Fighting with the Army You Have: An Alternate Vision of Taiwan Defense Reform and US-Taiwan Security Cooperation (Part I)

Fighting with the Army You Have: An Alternate Vision of Taiwan Defense Reform and US-Taiwan Security Cooperation (Part I)

Fighting with the Army You Have: An Alternate Vision of Taiwan Defense Reform and US-Taiwan Security Cooperation (Part I)

“You go to war with the army you have, not the army you might want or wish to have at a later time.” – Donald Rumsfeld, 2004

For many Western military observers, there is a dream of “Fortress Taiwan”: a Taiwan military armed to the teeth with thousands of mobile missiles, sea mines, and unmanned aerial vehicles (UAVs); a standing army with the flexibility, training, and leeway to execute decentralized mission command, backed by a millions-strong, well-trained and equipped reserve ready to wage a long and bloody insurgency; and a political system where the cost of national defense is no object, with an electorate that is Spartan in character.

Unfortunately, Taiwan does not have this military structure, political system or society.

Nor are these systems likely to exist anytime soon, absent a sea-change or major shock. Elements of these systems might be attainable, but would require a truly significant escalation in Chinese gray-zone warfare, verging into open warfare—for instance, a Crimea-like seizure of Kinmen (金門), 10 km from the People’s Republic of China (PRC).

This does not mean Taiwan is indifferent to its defense. Instead, Taiwan’s national security structure is better suited towards deterring and combating the Chinese Communist Party’s (CCP) constant gray-zone warfare, rather than preparing for a potential future invasion. In this article, I will highlight the differences in how the United States and Taiwan view deterrence, and outline a number of methods by which the United States can better assist Taiwan military reform in a way that addresses both the PRC gray zone campaign, as well as improving Taiwan’s ability to deter or respond to an all-out invasion.

Saying One Thing, Doing Another?

For years, Western military observers have commented on the decline of Taiwan’s relative defense advantage against the PRC. Back in 2000, David Shambaugh asserted that Taiwan’s qualitative training advantages and vigorous acquisition programs undertaken throughout the 1990s would keep Taiwan secure, but only through 2010. By 2008, William Murray’s seminal article “Revisiting Taiwan’s Defense Strategy” highlighted how PLA improvements in ballistic missile capabilities necessitated a shift from a symmetric defense to a porcupine strategy emphasizing coastal defense cruise missiles (CDCMs), truck-mounted Multiple Launch Rocket Systems (MLRS), and sea mines. This represented a significant change in the way defense experts had been talking about Taiwan military reform; previously, the main focus had been on simply increasing defense spending and jointness.  

Over the next decade, a long drumbeat of military experts began advocating for asymmetric weapons, rather than tanks and fighter aircraft. Taiwan’s response soon became rote as well: genuflecting at the idea of asymmetry, while simultaneously limiting its actual acquisition priorities to what Western observers would consider symmetric platforms. Taiwan’s first-ever Quadrennial Defense Review (QDR) in 2009, for instance, mentioned the need for force mobility and asymmetrical warfighting. However, the subsequent 2013 QDR highlighted the need to “acquire next-generation fighters (with stealth, air re-fueling, long-range and BVR engagement capabilities).” Just to ensure US observers knew exactly which next-generation fighter Taiwan was referring to, the 2017 QDR specified that these fighters would “be capable of vertical or short takeoff and landing (V/STOL) and having stealth characteristics.” Then, in 2018, the Taiwan Ministry of National Defense, tired of US delegations lecturing on the importance of asymmetry, established the Institute for National Defense and Security Research (財團法人國防安全研究院) as a think-tank buffer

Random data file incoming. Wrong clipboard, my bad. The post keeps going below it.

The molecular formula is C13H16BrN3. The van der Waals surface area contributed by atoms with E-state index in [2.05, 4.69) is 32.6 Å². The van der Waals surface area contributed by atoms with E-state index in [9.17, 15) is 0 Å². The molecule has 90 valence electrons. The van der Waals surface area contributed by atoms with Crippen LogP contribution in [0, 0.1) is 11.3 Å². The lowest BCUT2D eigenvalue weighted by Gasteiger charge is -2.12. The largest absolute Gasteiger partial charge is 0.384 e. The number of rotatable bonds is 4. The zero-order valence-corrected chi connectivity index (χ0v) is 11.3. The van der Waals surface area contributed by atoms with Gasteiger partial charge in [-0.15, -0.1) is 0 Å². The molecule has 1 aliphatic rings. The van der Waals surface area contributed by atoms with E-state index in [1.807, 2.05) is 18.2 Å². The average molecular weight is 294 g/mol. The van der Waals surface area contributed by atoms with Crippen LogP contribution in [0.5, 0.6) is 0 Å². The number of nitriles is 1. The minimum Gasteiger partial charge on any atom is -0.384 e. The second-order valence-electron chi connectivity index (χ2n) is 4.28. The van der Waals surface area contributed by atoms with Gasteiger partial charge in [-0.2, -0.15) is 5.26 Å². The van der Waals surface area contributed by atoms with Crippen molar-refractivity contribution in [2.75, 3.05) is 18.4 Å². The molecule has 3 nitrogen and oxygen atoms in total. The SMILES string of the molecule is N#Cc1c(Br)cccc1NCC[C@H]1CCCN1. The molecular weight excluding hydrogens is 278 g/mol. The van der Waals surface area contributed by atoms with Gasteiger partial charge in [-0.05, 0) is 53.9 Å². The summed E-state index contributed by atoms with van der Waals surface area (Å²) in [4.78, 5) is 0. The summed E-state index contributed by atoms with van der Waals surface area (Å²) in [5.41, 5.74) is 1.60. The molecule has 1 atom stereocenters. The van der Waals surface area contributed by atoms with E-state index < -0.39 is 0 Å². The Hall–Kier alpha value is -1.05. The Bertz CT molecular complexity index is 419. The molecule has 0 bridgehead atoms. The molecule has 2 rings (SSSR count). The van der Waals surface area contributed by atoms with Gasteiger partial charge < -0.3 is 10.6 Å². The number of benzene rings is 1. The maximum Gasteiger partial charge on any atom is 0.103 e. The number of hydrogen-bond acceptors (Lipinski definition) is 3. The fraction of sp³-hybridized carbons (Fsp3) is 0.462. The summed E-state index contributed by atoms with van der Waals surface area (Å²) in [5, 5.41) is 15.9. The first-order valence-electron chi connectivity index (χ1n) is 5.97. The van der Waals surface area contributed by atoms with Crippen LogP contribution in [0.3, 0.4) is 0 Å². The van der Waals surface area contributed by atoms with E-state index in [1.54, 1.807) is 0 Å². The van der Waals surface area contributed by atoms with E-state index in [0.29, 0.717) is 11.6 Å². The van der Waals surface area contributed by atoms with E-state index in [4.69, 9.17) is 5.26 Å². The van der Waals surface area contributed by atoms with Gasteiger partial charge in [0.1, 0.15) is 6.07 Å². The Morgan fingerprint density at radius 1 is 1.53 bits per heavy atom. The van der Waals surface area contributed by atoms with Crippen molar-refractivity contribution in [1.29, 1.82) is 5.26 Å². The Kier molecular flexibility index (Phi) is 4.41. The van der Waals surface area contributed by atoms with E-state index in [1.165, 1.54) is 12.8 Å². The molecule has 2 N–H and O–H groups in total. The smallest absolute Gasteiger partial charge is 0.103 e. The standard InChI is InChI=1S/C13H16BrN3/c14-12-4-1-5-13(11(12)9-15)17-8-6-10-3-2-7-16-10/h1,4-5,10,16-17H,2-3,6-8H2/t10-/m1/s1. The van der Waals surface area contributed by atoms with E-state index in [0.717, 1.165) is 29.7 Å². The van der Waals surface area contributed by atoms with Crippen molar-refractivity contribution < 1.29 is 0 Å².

This seeming incongruence has become a sore point in US-Taiwan security cooperation. On the US side, it often leads to charges that Taiwan is only interested in “flashy” or “big ticket” platforms that will not be survivable in a shooting war. From the Taiwan side, this leads to charges that the US leverages its status to advertently price-gouge and inadvertently weaken Taiwan’s defense industrial base, further creating dependency. The basis for this incongruence is that both sides have differing definitions of asymmetry and deterrence.

Deterrence and 威懾 Are Spelled Differently

From the Western/US standpoint, asymmetry for the Taiwan military should be designed around the principles of being low-cost and operationally effective. As Murray writes:

Rather than trying to destroy incoming ballistic missiles with costly PAC-3 SAMs, Taiwan should harden key facilities and build redundancies into critical infrastructure and processes so that it could absorb and survive a long-range precision bombardment. Rather than relying on its navy and air force (neither of which is likely to survive such an attack) to destroy an invasion force, Taiwan should concentrate on development of a professional standing army armed with mobile, short-range, defensive weapons. To withstand a prolonged blockade, Taiwan should stockpile critical supplies and build infrastructure that would allow it to attend to the needs of its citizens unassisted for an extended period […] Such shifts constitute a “porcupine strategy.” They would offer Taiwan a way to resist PRC military coercion for weeks or months without presuming immediate US intervention […] Perhaps most important, such a policy would allow the United States time to deliberate whether intervention was warranted.